Last year, I worked as an editor for an e-publisher. What I learned could probably fill a book, if I was inclined to write nonfiction. Not only did I become a better editor as the year wore on, my skills as a writer also improved. Now I can expect success – or at least I think I have a better chance of it.
My authors ranged from the experienced to first time published. The blunders of both groups ran the spectrum from point of view problems to back-story dumps.
How much easier it was to see the foibles of other authors than to see my own. But what I came to recognize were my own weaknesses. When you're removed from a manuscript, you see the pitfalls so much easier. We love our manuscripts like a baby and, like all mothers/fathers, we can't necessarily see the imperfections. The phrase we worked so hard over and is so clever has no history for the editor. Pretty easy to slash and burn. When I realized this, I was able to more easily step back and use the same technique on my own manuscripts.
We're told to write without fear of our inner editor; to ignore her and lay our story down with abandon. I have a multi-published friend who requires little, if any, editing once she's completed her manuscript. I'm convinced her inner editor works side-by-side with her. She's at the point in her career, after having written so many books, she and her inner editor are one and doesn't disrupt the creative process. Editing other authors has given me some of that ability. Kind of the practice-makes-perfect syndrome.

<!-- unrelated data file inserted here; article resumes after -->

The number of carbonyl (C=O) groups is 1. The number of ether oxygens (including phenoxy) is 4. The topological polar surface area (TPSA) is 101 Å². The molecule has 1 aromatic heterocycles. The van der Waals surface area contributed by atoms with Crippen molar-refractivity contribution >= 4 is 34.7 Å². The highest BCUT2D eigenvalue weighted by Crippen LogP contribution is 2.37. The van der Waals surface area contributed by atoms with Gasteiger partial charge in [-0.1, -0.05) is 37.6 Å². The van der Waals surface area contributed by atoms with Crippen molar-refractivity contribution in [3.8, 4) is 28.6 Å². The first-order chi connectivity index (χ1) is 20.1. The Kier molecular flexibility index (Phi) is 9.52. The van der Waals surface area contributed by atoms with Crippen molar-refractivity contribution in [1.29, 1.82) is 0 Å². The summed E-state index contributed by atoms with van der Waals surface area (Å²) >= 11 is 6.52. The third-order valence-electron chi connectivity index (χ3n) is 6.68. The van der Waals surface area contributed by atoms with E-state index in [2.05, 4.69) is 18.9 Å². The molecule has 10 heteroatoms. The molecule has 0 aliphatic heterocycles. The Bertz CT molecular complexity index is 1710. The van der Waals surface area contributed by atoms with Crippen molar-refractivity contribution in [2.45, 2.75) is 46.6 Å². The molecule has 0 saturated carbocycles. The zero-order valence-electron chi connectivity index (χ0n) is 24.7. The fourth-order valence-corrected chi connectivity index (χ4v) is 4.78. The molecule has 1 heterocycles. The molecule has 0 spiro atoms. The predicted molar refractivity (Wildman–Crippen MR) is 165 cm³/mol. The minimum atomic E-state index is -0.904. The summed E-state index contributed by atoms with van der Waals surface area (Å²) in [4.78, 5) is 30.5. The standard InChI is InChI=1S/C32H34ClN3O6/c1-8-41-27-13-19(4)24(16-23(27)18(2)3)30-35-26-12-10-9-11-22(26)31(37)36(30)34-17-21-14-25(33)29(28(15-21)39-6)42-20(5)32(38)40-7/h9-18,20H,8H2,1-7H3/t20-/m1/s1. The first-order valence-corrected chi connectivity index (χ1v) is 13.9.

But, and this is a big but, I will always need an editor. In my opinion, an author will always be too close to her work to see all overused words, illogical plot lines, flat characters, questionable POV issues and unneeded verbiage to name a few. I also have a newfound respect for editors. It's hard work. And every suggestion from my editor gets a thoughtful consideration from me now.What I found most amazing about the experience was hearing my voice in other authors. How many times had I disagreed when told to cut paragraphs of back-story? It hurts. We create this wonderful history, and shouldn't everyone want to read about our well-rounded characters? You really have to know this! Or "but Nora Roberts" switched POV in the middle of a scene – why can't I? Some edits are hard to make.
What I found most amusing about the experience was a comment my husband made to me one day as I toiled over one of my own manuscripts. My editor had sent back the first round of edits. I cringed at the amount of red. "My gosh, this is going to take me longer to edit than it took me to write it," I complained out loud. My husband didn't look up from his paper, but snickered, "Now you know how your authors feel."
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